The biggest difference is the monofilament line tends to float whereas the fluorocarbon line doesn’t. The most common line diameter to use is 8 lb. test, but strength and thickness can vary from brand to brand. Typically, I will use 10 lb. line. There are times I will go as heavy as 12 lb. line, but not very often. The thicker the line diameter the less action you will get out of your jerkbait. Translucent, silver, light greens or blue mixed in colors work well on clear lakes.

Fishing Jerkbaits in the Summer

Fishing jerkbaits during the summer is a whole different ball game. The surface water temperatures can run 80 to 90 degrees depending on the part of the country you’re in. There is no bigger emphasis on cadence on the jerks of the lure than during this period. It can vary day to day, but the majority of the time you are working the lure much faster than any other time of the year.

The bass metabolism is at its highest and they are keened in on chasing and eating baitfish. You will want to jerk your lure much quicker with much shorter pauses. Often pausing it briefly and either do two quick jerks or three in a row before the next pause. Colors for clear water will be the same, but you’ll notice that bass in stained water will be more active and likely to hit the jerkbait. The largemouth in this video below show just how effective a jerkbait can be during the summer months.

Rick V Fishing Jerkbaits

Fishing Jerkbaits in the Fall

When the water starts to cool in the fall, the productivity of jerkbaits can really start to shine. You will use many of the same retrieves and colors mentioned in the early spring pattern, with one major difference – the bass will be less active some days as the water cools down. In the spring the water temperature is rising and the fish get more active with those rising temperatures. In the fall the opposite is happening. The water is cooling down and the fish are trying to get accustomed to the falling temperatures which can cause some inactivity. This is the main reason you will want to go back to those long pauses on the jerkbait to trigger the strikes.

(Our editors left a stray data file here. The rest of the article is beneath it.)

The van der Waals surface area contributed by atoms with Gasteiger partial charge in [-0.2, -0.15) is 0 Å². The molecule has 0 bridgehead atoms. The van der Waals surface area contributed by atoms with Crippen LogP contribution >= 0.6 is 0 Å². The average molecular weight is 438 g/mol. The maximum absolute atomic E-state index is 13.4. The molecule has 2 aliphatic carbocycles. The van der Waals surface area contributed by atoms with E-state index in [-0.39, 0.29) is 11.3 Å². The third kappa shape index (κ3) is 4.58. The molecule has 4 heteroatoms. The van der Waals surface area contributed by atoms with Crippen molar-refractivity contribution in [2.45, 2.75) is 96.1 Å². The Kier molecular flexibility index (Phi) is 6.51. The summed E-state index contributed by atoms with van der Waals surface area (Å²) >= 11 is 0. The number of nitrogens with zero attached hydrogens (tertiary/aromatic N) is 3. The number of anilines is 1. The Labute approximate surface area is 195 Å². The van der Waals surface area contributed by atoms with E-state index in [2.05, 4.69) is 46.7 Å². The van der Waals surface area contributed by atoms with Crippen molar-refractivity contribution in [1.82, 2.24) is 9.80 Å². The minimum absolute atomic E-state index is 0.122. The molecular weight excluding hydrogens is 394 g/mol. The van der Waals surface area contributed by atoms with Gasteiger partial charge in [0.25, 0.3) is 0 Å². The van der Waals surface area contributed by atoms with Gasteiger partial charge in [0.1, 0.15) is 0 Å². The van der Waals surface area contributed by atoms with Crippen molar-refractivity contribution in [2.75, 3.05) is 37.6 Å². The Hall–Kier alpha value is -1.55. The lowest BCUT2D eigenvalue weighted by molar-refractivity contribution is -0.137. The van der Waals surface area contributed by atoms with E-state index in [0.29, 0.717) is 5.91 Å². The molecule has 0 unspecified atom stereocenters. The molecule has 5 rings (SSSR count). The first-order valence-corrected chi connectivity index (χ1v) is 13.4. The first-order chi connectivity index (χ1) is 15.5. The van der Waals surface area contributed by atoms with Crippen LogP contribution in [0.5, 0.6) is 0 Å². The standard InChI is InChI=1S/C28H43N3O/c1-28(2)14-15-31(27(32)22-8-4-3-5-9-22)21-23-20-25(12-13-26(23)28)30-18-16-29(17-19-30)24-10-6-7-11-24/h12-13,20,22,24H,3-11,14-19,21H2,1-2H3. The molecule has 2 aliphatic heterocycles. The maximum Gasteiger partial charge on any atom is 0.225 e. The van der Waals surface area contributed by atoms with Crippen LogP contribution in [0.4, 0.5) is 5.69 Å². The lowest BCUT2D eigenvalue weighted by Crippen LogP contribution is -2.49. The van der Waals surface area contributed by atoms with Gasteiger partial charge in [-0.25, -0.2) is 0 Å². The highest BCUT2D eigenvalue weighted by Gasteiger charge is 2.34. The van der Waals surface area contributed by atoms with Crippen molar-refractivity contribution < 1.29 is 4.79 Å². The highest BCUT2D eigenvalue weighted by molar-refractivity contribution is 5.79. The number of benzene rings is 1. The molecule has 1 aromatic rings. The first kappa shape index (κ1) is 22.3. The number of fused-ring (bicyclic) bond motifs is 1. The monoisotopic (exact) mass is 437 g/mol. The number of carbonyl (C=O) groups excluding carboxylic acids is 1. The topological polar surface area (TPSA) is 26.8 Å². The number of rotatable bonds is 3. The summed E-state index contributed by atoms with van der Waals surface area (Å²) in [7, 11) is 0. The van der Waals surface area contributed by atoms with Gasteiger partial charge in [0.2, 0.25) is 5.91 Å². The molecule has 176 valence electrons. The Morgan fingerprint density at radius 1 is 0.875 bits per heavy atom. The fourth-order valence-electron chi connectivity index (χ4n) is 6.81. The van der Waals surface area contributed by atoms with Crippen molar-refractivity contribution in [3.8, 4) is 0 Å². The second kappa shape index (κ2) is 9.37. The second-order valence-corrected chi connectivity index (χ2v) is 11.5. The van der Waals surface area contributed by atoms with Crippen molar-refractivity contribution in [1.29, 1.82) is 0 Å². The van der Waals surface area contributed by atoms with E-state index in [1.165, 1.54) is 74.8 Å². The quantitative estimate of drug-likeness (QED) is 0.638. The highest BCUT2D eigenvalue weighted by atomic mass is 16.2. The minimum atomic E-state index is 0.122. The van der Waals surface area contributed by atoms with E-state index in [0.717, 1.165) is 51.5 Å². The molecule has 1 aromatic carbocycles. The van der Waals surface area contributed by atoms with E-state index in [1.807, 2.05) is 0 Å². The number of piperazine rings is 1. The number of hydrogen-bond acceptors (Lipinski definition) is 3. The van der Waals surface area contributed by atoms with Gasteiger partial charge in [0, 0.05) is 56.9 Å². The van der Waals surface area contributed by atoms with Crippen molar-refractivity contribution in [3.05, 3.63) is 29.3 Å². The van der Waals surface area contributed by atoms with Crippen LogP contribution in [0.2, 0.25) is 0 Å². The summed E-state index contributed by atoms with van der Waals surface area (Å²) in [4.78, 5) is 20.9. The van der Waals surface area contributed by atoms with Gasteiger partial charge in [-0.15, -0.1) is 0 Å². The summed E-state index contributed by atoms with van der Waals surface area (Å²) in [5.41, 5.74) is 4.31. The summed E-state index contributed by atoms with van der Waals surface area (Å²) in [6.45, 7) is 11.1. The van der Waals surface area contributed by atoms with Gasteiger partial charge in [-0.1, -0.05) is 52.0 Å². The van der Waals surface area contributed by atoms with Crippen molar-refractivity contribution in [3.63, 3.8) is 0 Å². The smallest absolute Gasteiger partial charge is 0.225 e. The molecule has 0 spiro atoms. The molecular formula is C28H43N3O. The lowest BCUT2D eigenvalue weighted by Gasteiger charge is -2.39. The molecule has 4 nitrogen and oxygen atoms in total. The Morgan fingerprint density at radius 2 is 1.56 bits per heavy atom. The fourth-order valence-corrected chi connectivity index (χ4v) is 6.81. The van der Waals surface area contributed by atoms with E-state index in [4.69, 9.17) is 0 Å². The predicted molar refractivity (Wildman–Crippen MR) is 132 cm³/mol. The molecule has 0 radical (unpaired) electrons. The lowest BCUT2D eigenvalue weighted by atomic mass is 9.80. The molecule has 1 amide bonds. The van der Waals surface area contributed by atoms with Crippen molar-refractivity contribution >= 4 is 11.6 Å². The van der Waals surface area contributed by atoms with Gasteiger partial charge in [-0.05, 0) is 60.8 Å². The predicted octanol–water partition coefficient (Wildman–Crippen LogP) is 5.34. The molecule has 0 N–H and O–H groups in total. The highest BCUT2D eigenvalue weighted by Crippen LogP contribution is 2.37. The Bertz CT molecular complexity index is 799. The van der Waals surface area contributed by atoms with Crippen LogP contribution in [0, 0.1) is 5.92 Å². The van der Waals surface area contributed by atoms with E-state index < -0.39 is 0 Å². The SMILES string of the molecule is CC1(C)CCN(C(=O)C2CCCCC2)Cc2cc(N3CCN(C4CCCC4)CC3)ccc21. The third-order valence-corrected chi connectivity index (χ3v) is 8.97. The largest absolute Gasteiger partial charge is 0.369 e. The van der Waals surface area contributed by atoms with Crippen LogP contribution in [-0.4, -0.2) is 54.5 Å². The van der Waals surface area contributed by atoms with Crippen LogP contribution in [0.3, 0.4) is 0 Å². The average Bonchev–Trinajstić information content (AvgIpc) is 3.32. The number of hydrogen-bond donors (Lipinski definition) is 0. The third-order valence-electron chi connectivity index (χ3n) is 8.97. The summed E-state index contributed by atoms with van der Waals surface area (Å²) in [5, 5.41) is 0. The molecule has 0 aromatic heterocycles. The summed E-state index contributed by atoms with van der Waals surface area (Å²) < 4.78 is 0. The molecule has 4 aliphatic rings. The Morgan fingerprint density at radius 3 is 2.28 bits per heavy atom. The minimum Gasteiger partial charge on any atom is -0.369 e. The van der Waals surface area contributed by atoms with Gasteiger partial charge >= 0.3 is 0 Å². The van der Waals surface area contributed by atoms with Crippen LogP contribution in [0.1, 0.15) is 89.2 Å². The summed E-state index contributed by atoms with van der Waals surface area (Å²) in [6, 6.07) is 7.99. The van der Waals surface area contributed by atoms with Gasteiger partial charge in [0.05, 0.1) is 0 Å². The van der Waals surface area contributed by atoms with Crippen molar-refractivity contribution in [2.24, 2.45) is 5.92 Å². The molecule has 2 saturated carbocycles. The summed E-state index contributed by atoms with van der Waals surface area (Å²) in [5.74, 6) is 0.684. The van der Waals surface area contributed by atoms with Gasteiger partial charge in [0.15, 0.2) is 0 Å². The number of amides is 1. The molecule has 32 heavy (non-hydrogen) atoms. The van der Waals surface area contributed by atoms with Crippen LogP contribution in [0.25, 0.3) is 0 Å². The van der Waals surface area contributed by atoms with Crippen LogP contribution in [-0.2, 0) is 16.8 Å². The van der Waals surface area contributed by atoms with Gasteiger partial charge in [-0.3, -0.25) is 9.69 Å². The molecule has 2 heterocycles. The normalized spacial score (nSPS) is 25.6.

How to Select the Right Jerkbait Size

The difference in getting bites and not getting bites can sometimes boil down to the size of the jerkbait you are throwing. Most jerkbaits are referenced by length in millimeters. For instance, anything with 110 in the name is going to be 110 millimeters long (4.33 inches). One that has 90 will be 90 millimeters long (3.54 inches). There have been days where we have only caught them on the smaller 90 and can’t get a bit on the 110.

Additionally, jerkbaits come in 120, 150, or really small in the 60 range. It’s something to be aware of when you’re trying to match the hatch of the bait fish they are feeding on.

For more tips on jerkbait fishing and to see underwater footage of the jerkbait and baitfish they feed on. Check out the video below.

– Rick Vogelbacher

Rick V Jerkbait Tips

Big thanks to Rick for sharing his knowledge on the subject, and big thanks to you as well for checking this article out. There are many more coming down the pike, as this year has been very challenging – but also very rewarding. I’ve spent a lot of time these last 2 months in the jon boat. These next few weeks I’ll hit my pits as hard as possible, before everything slows to a crawl…

AJ Hauser Trout Trick Z-Man Skipping Bass
Fat bass caught skipping a Z-Man Trout Trick… although, the Z-Man FattyZ have been more productive…
AJ Hauser rapala husky jerk olive ghost smallmouth bass pit fishing
… and the jerkbait bite has been good as well… for smallmouth and largemouth!

Get out & get some.

Tight Lines & Godspeed, Patriots.

The Minimalist Fisherman Father Son Bonding Better Anglers Better Men